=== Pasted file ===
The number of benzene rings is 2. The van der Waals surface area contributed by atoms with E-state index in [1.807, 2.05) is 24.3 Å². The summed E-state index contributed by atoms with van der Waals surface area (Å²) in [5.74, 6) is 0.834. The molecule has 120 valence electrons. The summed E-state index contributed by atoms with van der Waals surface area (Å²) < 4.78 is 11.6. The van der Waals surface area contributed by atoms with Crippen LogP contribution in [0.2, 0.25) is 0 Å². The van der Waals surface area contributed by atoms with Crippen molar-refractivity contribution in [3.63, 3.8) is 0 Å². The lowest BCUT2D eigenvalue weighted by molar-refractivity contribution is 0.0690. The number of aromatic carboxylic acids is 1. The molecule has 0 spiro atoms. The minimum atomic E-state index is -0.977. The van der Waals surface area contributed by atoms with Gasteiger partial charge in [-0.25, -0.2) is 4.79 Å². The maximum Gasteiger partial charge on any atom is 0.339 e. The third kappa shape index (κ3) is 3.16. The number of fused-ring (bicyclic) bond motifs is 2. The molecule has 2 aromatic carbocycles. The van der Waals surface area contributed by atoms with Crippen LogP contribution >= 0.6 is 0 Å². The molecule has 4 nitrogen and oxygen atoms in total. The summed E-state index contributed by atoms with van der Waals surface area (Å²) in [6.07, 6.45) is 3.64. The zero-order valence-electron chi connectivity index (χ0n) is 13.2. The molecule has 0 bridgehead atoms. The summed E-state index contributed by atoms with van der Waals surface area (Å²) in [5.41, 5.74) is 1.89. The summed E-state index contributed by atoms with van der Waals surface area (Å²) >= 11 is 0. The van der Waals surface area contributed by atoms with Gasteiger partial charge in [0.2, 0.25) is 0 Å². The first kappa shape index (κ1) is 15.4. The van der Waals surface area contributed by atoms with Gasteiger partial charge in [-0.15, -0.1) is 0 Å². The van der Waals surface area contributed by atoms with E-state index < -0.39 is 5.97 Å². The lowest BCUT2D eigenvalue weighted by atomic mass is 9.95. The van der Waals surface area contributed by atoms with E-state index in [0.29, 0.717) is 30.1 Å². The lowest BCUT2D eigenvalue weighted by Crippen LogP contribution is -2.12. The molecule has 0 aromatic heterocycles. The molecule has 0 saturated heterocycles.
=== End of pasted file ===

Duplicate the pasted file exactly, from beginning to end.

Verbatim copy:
The number of benzene rings is 2. The van der Waals surface area contributed by atoms with E-state index in [1.807, 2.05) is 24.3 Å². The summed E-state index contributed by atoms with van der Waals surface area (Å²) in [5.74, 6) is 0.834. The molecule has 120 valence electrons. The summed E-state index contributed by atoms with van der Waals surface area (Å²) < 4.78 is 11.6. The van der Waals surface area contributed by atoms with Crippen LogP contribution in [0.2, 0.25) is 0 Å². The van der Waals surface area contributed by atoms with Crippen molar-refractivity contribution in [3.63, 3.8) is 0 Å². The lowest BCUT2D eigenvalue weighted by molar-refractivity contribution is 0.0690. The number of aromatic carboxylic acids is 1. The molecule has 0 spiro atoms. The minimum atomic E-state index is -0.977. The van der Waals surface area contributed by atoms with Gasteiger partial charge in [-0.25, -0.2) is 4.79 Å². The maximum Gasteiger partial charge on any atom is 0.339 e. The third kappa shape index (κ3) is 3.16. The number of fused-ring (bicyclic) bond motifs is 2. The molecule has 2 aromatic carbocycles. The van der Waals surface area contributed by atoms with Crippen LogP contribution >= 0.6 is 0 Å². The molecule has 4 nitrogen and oxygen atoms in total. The summed E-state index contributed by atoms with van der Waals surface area (Å²) in [6.07, 6.45) is 3.64. The zero-order valence-electron chi connectivity index (χ0n) is 13.2. The molecule has 0 bridgehead atoms. The summed E-state index contributed by atoms with van der Waals surface area (Å²) in [5.41, 5.74) is 1.89. The summed E-state index contributed by atoms with van der Waals surface area (Å²) >= 11 is 0. The van der Waals surface area contributed by atoms with Gasteiger partial charge in [0.2, 0.25) is 0 Å². The first kappa shape index (κ1) is 15.4. The van der Waals surface area contributed by atoms with Gasteiger partial charge in [-0.15, -0.1) is 0 Å². The van der Waals surface area contributed by atoms with E-state index < -0.39 is 5.97 Å². The lowest BCUT2D eigenvalue weighted by atomic mass is 9.95. The van der Waals surface area contributed by atoms with E-state index in [0.29, 0.717) is 30.1 Å². The lowest BCUT2D eigenvalue weighted by Crippen LogP contribution is -2.12. The molecule has 0 aromatic heterocycles. The molecule has 0 saturated heterocycles.